While the letter between US Senate Majority Leader Mitch McConnell and Colorado Gov. John Hickenlooper was the focus of the media, it’s a third letter dated December 1, 2014, from the heads of Colorado’s three environmental agencies to the EPA, which will impact Colorado’s three million business and residential utility customers. After 2017, those customers will likely be paying much higher prices as a result of mistakes and miscalculations made over the past year by state and federal officials.
icon_op_edSen. McConnell’s March 19 letter called on all 50 state governors to delay compliance with an EPA carbon-cutting plan until the legality of the plan has been settled in court. Thirteen states are suing to block the EPA plan on legal and constitutional grounds. Hickenlooper’s response, which some climate crusaders cheered as a brush-off of McConnell, indicated that Colorado intends to comply with EPA mandates, which the governor believes are legal.
The bottom line here is that Gov. Hickenlooper has been consistently inconsistent when dealing with recent regulatory onslaughts from Washington. For example, he’s been reasonably proactive in opposing a threatened species listing for the Sage Grouse, and he’s also been forceful in responding to the potential shut-down of the Colowyo coal mine near Craig. But on the EPA’s “climate change” agenda – and the new EPA rules further restricting the state’s control of small bodies of water — that healthy skepticism has been missing.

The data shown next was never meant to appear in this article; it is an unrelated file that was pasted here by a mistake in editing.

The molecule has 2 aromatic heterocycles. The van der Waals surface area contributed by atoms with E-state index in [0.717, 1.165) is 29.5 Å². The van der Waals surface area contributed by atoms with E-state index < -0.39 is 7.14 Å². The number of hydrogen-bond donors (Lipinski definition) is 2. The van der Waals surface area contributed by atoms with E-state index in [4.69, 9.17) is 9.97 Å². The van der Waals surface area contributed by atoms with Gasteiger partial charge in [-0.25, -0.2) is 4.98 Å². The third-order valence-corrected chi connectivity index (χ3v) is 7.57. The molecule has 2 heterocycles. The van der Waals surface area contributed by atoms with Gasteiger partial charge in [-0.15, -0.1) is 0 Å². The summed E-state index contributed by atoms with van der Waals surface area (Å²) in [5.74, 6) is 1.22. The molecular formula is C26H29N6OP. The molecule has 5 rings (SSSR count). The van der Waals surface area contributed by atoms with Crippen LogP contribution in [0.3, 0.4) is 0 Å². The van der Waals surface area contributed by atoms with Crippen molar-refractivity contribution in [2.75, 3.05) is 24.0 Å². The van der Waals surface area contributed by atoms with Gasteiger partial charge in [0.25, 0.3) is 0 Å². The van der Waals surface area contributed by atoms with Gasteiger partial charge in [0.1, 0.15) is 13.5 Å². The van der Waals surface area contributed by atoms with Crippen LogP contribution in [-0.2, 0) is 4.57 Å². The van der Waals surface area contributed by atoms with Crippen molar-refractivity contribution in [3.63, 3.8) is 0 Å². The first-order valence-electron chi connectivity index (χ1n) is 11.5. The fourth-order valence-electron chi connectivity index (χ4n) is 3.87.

Finally, former fossil fuel and hedge fund billionaire turned green crusader, Tom Steyer, appears to be doubling down on Colorado after a failed 2014 election cycle, as the folks from Energy In Depth report:
San Francisco billionaire and environmental activist Tom Steyer, who spent more than $7 million in a failed campaign to defeat U.S. Senator Cory Gardner (R-Colo.) last year, is keeping his Colorado political operation in place. Campaign finance reports show Steyer’s campaign arm, NextGen Climate Action Committee, has spent more than $80,000 on polling and research in Colorado this year.
Steyer, whose foundation is known for writing large checks to green groups, is also strengthening his ties with environmental organizations in Colorado. This week, he will be in Denver to accept an award from Conservation Colorado. Dubbed “Colorado’s largest political event for the environment,” other attendees will include elected officials and leaders from the state’s environmental movement.
Last year, Steyer held talks with millionaire Boulder Congressman Jared Polis (D-Colo.) about splitting the cost of putting anti-fracking measures on the statewide ballot. Ultimately, those measures were pulled before they could reach the ballot, and Steyer chose instead to put his money behind a failed campaign against Gardner. Through it all, Steyer worked with “ban fracking” groups and national environmental organizations to effectively campaign against Colorado’s energy industry, its supporters, and tens of thousands of men, women and families whose livelihoods depend on the oil and natural gas sector. He lost badly, but Steyer is coming back for more.